In 2010, when I could write in my mother tongue without too much spelling mistakes, I started to write bots. Once they are written, I ran them at the very full speed: fifty thousand edits per day: that was the pace, the normal pace. At the beginning it was the importation of foreign language wikis from other wikis, and it consisted mainly in importing verb forms, first through an import form, and after through a script that copy-pastes other wikis’ content pages to the Malagasy Wiktionary equivalent page. I went slightly at the beginning, but I did it more and more often, till the wiki got 200,000 content pages. On these possible coyright-infringing importations, I received a warning from a user that almost got his mother tongue wiki closed due to the creation of thousands of useless pages.
In 2011, I got mad: after discovering the astonishing easiness of Volapük, I wrote a script to upload the word forms of that language. At full speed – i.e around 50,000 edits per day – three weeks were required to make the Malagasy Wiktionary the third biggest Wiktionary of the world. But months passed, and no one, absolutely no one, did contribute: one day on the wiki, the number of active users dropped to two, for a wiki that contains 1,19 million content pages (in comparison, the German Wikipedia which had a comparable article count, didn’t count less than 25,000 active users) !
On July of the same year, a new script has been written. That script allowed to create translations based on foreign language entries. With that script, up to 5,000 articles were created, and they mainly concern lemmata entries. Just a few weeks later, the import of all Malagaasy words has been completed. But its repercussion on article count was not visible due to the mass deletion of Volapük language entries. Why this mass deletion? Because many entries seemed to be wrong as they are not conjugation of verbs, but nouns (-.-‘), so the decision is taken to delete them all to re-create them later, with a better quality if possible. Since then, my activity on the Malagasy Wikipedia is put in brackets to dedicate my whole wiki time to the renovation of the Malagasy Wiktionary.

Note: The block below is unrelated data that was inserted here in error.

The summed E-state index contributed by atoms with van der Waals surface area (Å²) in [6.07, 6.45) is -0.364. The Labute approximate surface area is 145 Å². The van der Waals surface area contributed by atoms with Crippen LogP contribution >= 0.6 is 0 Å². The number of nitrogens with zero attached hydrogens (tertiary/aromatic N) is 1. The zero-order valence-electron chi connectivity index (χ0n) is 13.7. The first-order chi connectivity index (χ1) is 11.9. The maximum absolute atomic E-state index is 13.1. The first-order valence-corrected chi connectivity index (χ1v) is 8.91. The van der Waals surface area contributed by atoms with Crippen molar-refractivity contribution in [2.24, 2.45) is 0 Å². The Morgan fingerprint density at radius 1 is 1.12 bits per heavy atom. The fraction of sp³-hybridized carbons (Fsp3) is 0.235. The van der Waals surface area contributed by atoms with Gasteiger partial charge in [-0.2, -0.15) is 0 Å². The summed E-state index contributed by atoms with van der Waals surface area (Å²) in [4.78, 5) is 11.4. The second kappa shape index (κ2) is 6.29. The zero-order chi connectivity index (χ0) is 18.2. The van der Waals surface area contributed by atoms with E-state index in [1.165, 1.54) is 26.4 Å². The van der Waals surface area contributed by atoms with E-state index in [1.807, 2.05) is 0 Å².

During the summer vacation, I took the time to restructure the Malagasy Wiktionary. The article, category structure were inspired by the structure of the French Wiktionary: use of template for languages, parts of speech, allowed the Malagasy Wiktionary entries to be automatically categorised through the use of templates. Time passed and the routine started to install.